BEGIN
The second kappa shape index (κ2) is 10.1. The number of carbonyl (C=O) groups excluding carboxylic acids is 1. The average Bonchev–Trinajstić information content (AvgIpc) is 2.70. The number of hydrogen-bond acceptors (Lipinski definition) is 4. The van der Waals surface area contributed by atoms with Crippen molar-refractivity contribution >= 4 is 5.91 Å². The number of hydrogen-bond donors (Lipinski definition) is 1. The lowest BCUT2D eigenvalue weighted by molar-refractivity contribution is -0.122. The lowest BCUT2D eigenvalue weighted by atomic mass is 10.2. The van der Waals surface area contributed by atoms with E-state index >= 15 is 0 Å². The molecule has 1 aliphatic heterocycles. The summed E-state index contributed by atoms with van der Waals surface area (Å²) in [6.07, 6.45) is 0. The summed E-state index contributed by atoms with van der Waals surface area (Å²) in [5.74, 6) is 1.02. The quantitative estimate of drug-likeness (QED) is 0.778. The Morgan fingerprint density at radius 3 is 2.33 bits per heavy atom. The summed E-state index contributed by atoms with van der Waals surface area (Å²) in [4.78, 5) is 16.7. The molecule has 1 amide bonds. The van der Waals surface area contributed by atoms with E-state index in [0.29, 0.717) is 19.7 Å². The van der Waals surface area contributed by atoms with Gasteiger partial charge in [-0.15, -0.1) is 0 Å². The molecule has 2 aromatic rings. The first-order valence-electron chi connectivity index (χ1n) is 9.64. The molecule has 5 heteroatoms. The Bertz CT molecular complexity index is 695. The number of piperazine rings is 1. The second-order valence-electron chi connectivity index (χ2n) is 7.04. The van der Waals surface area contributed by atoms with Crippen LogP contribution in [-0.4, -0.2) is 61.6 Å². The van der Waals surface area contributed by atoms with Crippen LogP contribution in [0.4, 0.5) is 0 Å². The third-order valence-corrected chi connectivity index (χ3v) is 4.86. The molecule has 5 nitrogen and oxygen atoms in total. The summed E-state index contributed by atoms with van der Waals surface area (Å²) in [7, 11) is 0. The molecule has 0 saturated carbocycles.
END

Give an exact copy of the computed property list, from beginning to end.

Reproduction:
The second kappa shape index (κ2) is 10.1. The number of carbonyl (C=O) groups excluding carboxylic acids is 1. The average Bonchev–Trinajstić information content (AvgIpc) is 2.70. The number of hydrogen-bond acceptors (Lipinski definition) is 4. The van der Waals surface area contributed by atoms with Crippen molar-refractivity contribution >= 4 is 5.91 Å². The number of hydrogen-bond donors (Lipinski definition) is 1. The lowest BCUT2D eigenvalue weighted by molar-refractivity contribution is -0.122. The lowest BCUT2D eigenvalue weighted by atomic mass is 10.2. The van der Waals surface area contributed by atoms with E-state index >= 15 is 0 Å². The molecule has 1 aliphatic heterocycles. The summed E-state index contributed by atoms with van der Waals surface area (Å²) in [6.07, 6.45) is 0. The summed E-state index contributed by atoms with van der Waals surface area (Å²) in [5.74, 6) is 1.02. The quantitative estimate of drug-likeness (QED) is 0.778. The Morgan fingerprint density at radius 3 is 2.33 bits per heavy atom. The summed E-state index contributed by atoms with van der Waals surface area (Å²) in [4.78, 5) is 16.7. The molecule has 1 amide bonds. The van der Waals surface area contributed by atoms with E-state index in [0.29, 0.717) is 19.7 Å². The van der Waals surface area contributed by atoms with Gasteiger partial charge in [-0.15, -0.1) is 0 Å². The molecule has 2 aromatic rings. The first-order valence-electron chi connectivity index (χ1n) is 9.64. The molecule has 5 heteroatoms. The Bertz CT molecular complexity index is 695. The number of piperazine rings is 1. The second-order valence-electron chi connectivity index (χ2n) is 7.04. The van der Waals surface area contributed by atoms with Crippen LogP contribution in [-0.4, -0.2) is 61.6 Å². The van der Waals surface area contributed by atoms with Crippen LogP contribution in [0.4, 0.5) is 0 Å². The third-order valence-corrected chi connectivity index (χ3v) is 4.86. The molecule has 5 nitrogen and oxygen atoms in total. The summed E-state index contributed by atoms with van der Waals surface area (Å²) in [7, 11) is 0. The molecule has 0 saturated carbocycles.